To be honest I was instantly drawn to Nice’s bold colors on arrival. Bright yellow, orange, green, and all color permutations in between… such contrast in color was simply a photographer’s heroin… But to see such variety of bold colors mesh together so harmoniously from afar was actually a little surprising. The relentless sun, in addition to our ill prepared outfits (remember it was supposed to rain so we dressed for rain) accelerated our departure from Castle Hill. On principles alone we took the stairs instead of elevators on our descent (can’t be too lazy!). Once at the bottom we actually decided to head back to our apartment first to change and shower instead!

Refreshed and relatively sweat free (I swear to god it was so muggy I was sweating while showering lol), we returned to the streets of Old Nice. We wandered aimlessly for 3-4 hours within the winding streets of Old Nice, passed numerous gelato establishments each claiming to be the best, and basked in the bold colors of this intriguing city until night time.

 

5 replies
  1. riotstar says:

    Nice photos. Although I’d hardly call the beach at Nice “rocky”, pebbled but not rocky and quite comfy to sit on on a towel. Colline du Château was where the Greeks set up the city and later in the medieval era, there are some foundations you can still see.

    Reply
    • perilizia says:

      That’s because there are differences in beach terminology between North-American English and British English.

      While a rocky beach in British English has to have large rough lumps often individually big enough to sit on or very much larger, or even a continuous surface of solid stone, ‘rocks’ in American English includes small smooth pebbles which would never be called rocks in Britain.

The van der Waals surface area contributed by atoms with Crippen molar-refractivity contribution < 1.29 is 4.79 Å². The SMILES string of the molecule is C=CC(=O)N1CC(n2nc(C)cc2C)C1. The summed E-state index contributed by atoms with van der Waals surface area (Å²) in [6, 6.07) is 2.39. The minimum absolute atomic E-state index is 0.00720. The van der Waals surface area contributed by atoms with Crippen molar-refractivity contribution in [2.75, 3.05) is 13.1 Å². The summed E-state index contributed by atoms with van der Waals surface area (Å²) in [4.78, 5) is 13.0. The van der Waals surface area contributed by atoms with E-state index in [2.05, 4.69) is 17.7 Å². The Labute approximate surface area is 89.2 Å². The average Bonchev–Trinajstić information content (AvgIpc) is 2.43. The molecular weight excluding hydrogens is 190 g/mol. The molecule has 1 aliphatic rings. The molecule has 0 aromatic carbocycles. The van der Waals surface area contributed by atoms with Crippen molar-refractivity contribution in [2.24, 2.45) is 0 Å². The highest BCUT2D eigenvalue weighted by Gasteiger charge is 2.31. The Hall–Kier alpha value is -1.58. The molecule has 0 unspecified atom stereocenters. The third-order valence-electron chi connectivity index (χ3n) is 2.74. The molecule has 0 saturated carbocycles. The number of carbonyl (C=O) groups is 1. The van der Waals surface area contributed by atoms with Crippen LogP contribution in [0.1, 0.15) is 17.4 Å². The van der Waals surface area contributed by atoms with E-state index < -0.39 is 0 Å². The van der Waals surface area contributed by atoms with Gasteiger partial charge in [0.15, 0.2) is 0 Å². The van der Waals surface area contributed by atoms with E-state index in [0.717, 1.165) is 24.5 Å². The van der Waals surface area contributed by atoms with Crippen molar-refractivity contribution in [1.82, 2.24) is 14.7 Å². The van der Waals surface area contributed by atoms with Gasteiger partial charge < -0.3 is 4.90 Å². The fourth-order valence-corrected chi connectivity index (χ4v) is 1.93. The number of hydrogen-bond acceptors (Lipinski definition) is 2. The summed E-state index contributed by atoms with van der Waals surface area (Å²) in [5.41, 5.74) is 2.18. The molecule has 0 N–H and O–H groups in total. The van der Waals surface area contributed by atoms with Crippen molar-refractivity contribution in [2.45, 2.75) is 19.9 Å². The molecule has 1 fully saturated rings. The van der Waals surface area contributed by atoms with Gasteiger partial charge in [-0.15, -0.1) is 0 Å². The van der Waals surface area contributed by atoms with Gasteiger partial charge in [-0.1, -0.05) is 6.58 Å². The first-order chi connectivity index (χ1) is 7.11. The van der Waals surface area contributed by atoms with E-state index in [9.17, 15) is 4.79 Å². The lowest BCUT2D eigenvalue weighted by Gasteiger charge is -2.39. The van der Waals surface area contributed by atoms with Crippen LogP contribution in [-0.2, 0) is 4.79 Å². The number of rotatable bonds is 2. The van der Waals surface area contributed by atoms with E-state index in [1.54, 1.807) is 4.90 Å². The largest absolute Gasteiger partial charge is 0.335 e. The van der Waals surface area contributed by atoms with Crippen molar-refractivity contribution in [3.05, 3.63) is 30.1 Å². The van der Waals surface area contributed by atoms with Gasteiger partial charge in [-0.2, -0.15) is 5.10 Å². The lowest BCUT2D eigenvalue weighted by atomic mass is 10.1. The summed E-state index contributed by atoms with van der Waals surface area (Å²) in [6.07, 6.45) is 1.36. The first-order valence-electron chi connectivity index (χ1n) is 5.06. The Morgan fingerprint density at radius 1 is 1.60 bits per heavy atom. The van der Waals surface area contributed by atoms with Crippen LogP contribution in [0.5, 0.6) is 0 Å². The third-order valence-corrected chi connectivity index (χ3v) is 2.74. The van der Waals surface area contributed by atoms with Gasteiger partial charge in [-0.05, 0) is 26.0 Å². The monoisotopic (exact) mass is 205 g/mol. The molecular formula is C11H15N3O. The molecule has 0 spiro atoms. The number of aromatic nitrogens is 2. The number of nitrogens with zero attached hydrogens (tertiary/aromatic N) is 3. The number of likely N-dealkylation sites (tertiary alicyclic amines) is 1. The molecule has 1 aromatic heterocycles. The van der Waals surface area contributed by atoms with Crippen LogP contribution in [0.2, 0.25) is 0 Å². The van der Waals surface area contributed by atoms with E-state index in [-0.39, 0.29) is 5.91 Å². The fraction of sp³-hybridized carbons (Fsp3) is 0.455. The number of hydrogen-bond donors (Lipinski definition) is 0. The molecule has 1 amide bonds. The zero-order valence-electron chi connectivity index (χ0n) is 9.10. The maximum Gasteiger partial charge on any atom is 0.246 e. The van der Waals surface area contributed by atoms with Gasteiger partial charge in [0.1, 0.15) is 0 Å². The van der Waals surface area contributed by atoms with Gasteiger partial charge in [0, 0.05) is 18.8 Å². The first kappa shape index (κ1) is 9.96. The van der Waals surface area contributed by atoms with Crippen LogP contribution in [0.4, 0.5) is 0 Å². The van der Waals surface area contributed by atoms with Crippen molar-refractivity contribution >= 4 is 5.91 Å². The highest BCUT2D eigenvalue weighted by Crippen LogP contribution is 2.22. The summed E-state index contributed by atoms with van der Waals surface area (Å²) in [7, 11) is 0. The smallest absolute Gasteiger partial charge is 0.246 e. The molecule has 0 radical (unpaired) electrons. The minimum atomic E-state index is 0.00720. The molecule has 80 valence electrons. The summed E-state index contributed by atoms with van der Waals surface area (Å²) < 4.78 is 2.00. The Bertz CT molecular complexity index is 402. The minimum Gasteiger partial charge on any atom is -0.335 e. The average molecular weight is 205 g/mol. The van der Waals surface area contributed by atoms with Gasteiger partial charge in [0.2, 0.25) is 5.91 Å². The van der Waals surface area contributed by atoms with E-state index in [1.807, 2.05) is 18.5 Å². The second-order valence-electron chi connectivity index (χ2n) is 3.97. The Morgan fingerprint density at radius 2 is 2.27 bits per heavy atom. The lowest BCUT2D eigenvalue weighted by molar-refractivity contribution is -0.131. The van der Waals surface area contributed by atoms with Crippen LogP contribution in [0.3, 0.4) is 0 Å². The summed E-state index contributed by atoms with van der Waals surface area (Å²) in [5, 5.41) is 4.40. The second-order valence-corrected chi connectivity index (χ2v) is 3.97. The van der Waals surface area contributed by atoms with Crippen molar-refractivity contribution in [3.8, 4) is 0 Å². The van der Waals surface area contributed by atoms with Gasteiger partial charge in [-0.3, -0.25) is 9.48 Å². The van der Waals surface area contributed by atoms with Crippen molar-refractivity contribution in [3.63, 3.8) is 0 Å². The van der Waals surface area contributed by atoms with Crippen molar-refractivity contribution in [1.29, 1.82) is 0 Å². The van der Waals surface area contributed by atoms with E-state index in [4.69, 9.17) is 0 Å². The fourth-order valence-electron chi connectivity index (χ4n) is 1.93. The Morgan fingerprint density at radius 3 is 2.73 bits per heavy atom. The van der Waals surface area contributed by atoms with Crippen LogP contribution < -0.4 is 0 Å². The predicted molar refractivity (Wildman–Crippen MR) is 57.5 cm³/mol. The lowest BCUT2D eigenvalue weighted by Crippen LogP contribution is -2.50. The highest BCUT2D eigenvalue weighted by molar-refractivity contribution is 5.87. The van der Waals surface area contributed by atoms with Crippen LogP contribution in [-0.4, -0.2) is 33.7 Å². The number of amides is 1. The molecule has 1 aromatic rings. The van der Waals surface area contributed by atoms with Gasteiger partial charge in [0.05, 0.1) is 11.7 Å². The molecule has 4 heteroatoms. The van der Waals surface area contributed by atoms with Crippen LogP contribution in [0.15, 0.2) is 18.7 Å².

Reply
  2. doby47 says:

    just got through your trip report. Wow, well done!

    You put slit into it. The two places I have not been to are Avignon and Uzes and the descriptions were very helpful.

    Thank you for this. Great job !

    Reply
  3. W.B.Loud-Glade says:

    Your report was a great antidote to the usual guidebook fare.

    BTW re those ‘rocky ‘,’stony ‘ ‘pebbly ‘whatever …beaches ….. when you spend more time on the Cote d’Azur (and eventually become a resident) you will really come to prefer them over sand. As you saw at Nice tourists tend to avoid them so less people. The stones are also far more laptop, kindle and smart phone friendly as I have noticed for those who like to work on the beach. And rocks don’t get in your pan bagnat.

    The more discerning bring their Persian rugs to cover the pebbles.

    Ed

    Reply

Leave a Reply

Want to join the discussion?
Feel free to contribute!

Leave a Reply

Your email address will not be published. Required fields are marked *